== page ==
A: The point where my work actually became my work was when I began questioning my own position in the world and how I was read and understood by others. I realized that some people had an impulse to label me. I became aware that humans have this tendency to organize, categorize, simplify complex things. We have these nice little titles to describe people’s identities, which are really more individualized and valuable.
I’m interested in this idea of what we trust, the desire to have things be simpler, but also: What is truth, what is fiction, and how can we all see things on the same page when we’re all so different?
Q: How did you develop your style?
A: I’d had my first child, from a white husband, and this question of identity came up. I did little ink drawings of myself, which I would cover in graphite, then draw on top of that, in white pencil, an object from a culture like an African mask or Greek vase. The first thing you’d see was this object you could clearly identify culturally, then this reflective graphite surface, with this person lurking in the background. The question I was setting up: Is there a relationship you can make between the person in the background and the object in front?
I did other works dismantling old history books, writing stories in the margins, and redrawing the drawings. That got a little dogmatic and preachy, and I wanted people to wander more in the work, ponder and question, and so abstraction became the perfect route for me.
Q: Is it useful to define artists by demographics, like “black” or “female?”
A: Sometimes we create comfort zones by pulling outsiders into a group, but sometimes that group becomes just as rigid as the group we’re outside of. So, while I understand, I also question the impulse to do that. If you’re not accepted in the art world writ large, the way it has been, white and male, the tendency is to say, “OK, I’m going to create my own thing.” But if that zone doesn’t even talk to the other zone, and they’re two completely separate worlds, what’s the value of that?
What is the value of a firm, defined identity? Doesn’t that cliché or oversimplify individual identity – even eradicate it?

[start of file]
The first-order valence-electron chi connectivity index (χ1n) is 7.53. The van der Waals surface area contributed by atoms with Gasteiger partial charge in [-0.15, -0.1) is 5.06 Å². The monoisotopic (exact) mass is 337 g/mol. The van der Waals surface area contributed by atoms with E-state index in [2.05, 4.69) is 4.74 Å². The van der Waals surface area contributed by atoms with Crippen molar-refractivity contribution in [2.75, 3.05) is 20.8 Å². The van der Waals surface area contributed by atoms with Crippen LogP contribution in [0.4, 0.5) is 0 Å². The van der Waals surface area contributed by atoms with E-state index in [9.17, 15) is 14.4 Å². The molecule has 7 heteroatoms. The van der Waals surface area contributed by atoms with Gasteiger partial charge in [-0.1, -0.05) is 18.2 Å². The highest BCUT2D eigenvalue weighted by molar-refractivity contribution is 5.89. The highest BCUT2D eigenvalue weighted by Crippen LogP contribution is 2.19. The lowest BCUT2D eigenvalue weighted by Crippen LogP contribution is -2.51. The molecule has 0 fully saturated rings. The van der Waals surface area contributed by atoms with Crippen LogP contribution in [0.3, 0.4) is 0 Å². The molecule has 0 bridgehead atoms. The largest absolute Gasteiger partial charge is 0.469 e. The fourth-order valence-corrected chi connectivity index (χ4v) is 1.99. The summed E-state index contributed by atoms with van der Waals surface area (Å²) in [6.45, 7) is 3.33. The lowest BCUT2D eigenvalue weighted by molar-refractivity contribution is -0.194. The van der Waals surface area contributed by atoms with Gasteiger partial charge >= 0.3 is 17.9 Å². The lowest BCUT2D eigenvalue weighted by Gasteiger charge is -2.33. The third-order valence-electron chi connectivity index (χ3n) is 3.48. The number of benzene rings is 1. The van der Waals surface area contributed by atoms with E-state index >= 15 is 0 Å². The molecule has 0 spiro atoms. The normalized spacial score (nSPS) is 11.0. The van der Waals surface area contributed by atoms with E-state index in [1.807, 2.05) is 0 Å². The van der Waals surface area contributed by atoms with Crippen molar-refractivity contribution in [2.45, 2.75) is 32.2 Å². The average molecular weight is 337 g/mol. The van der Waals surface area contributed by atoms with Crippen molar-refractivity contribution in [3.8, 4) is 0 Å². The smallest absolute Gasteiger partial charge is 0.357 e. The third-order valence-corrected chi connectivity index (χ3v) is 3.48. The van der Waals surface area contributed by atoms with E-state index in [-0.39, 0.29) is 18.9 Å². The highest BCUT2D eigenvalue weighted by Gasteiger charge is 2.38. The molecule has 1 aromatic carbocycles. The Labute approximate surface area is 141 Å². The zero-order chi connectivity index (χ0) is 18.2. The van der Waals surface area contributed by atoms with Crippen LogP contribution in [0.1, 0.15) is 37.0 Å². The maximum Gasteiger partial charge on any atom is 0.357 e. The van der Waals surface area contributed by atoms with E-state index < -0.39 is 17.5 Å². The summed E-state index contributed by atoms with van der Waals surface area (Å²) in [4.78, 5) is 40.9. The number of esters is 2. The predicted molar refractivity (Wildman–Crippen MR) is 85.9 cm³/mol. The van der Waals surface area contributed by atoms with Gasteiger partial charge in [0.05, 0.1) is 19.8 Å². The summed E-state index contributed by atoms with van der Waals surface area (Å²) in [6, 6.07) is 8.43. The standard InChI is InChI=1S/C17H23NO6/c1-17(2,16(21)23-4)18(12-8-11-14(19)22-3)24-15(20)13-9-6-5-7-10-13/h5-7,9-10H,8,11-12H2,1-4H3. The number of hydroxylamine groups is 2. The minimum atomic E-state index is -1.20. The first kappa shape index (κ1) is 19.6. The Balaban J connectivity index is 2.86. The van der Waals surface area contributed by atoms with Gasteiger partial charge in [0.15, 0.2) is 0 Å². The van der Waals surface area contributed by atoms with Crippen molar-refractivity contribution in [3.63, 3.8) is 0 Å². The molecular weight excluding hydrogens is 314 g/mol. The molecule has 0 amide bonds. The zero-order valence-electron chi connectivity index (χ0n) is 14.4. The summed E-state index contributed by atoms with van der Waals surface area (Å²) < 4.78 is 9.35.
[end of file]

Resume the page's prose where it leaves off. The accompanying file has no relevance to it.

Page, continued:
Those are the kinds of questions I toss around in my paintings.
Q: How did you discover art?
The process of creating this painting in second grade inspired Lisa Corinne Davis to become an artist.
A: When I was in second grade, the teacher took us outside with some sponges and paint, and told us to paint a landscape. I made this painting where the trees in the back were small and the trees in the front were big (somehow I intuited operations of perspective at that age). I was amazed that somehow that medium of paint, and that tool of a sponge, could mimic leaves. The idea of translating a world onto a page with those two tools seemed like magic to me.
I was hooked from that moment on. I was really interested in creating these worlds on that two-dimensional surface. Nothing seemed to be a better thrill than that.
What: “Turbulent Terrain,” an exhibition by painter Lisa Corinne Davis
When: January 20 through February 24. Gallery hours are: noon to 5 p.m. Monday through Saturday (and until 8 p.m. on Wednesday and Thursday). The gallery is closed Sunday and for academic holidays.
Where: The Esther Massry Gallery at The College of Saint Rose, 1002 Madison Avenue, Albany
Notes: An opening reception will be held from 5 to 7 p.m. January 26. Davis will present a lecture at 7 p.m. January 26 in Saint Joseph Hall Auditorium, 985 Madison Avenue, Albany. All gallery events are free and open to the public.